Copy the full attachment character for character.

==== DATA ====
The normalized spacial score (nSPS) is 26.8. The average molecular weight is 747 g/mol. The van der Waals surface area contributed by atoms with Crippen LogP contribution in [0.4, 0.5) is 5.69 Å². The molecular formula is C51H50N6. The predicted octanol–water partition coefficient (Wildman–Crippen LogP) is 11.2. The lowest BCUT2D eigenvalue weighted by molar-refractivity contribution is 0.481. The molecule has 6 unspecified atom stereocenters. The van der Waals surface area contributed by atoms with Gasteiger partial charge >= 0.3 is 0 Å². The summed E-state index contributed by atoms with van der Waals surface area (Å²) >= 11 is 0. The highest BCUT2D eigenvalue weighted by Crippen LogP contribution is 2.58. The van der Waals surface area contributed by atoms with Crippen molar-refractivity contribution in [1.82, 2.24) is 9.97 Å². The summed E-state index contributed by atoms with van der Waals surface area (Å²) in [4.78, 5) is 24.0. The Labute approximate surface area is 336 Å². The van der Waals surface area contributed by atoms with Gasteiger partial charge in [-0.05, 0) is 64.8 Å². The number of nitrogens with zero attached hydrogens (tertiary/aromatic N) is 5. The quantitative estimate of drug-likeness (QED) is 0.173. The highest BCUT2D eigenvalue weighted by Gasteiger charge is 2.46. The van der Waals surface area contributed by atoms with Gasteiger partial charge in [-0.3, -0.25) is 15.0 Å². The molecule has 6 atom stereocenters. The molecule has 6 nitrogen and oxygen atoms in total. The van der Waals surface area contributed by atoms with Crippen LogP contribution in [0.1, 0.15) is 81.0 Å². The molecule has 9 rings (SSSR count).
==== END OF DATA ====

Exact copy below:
The normalized spacial score (nSPS) is 26.8. The average molecular weight is 747 g/mol. The van der Waals surface area contributed by atoms with Crippen LogP contribution in [0.4, 0.5) is 5.69 Å². The molecular formula is C51H50N6. The predicted octanol–water partition coefficient (Wildman–Crippen LogP) is 11.2. The lowest BCUT2D eigenvalue weighted by molar-refractivity contribution is 0.481. The molecule has 6 unspecified atom stereocenters. The van der Waals surface area contributed by atoms with Gasteiger partial charge >= 0.3 is 0 Å². The summed E-state index contributed by atoms with van der Waals surface area (Å²) >= 11 is 0. The highest BCUT2D eigenvalue weighted by Crippen LogP contribution is 2.58. The van der Waals surface area contributed by atoms with Crippen molar-refractivity contribution in [1.82, 2.24) is 9.97 Å². The summed E-state index contributed by atoms with van der Waals surface area (Å²) in [4.78, 5) is 24.0. The Labute approximate surface area is 336 Å². The van der Waals surface area contributed by atoms with Gasteiger partial charge in [-0.05, 0) is 64.8 Å². The number of nitrogens with zero attached hydrogens (tertiary/aromatic N) is 5. The quantitative estimate of drug-likeness (QED) is 0.173. The highest BCUT2D eigenvalue weighted by Gasteiger charge is 2.46. The van der Waals surface area contributed by atoms with Gasteiger partial charge in [-0.3, -0.25) is 15.0 Å². The molecule has 6 atom stereocenters. The molecule has 6 nitrogen and oxygen atoms in total. The van der Waals surface area contributed by atoms with Crippen LogP contribution in [0.1, 0.15) is 81.0 Å². The molecule has 9 rings (SSSR count).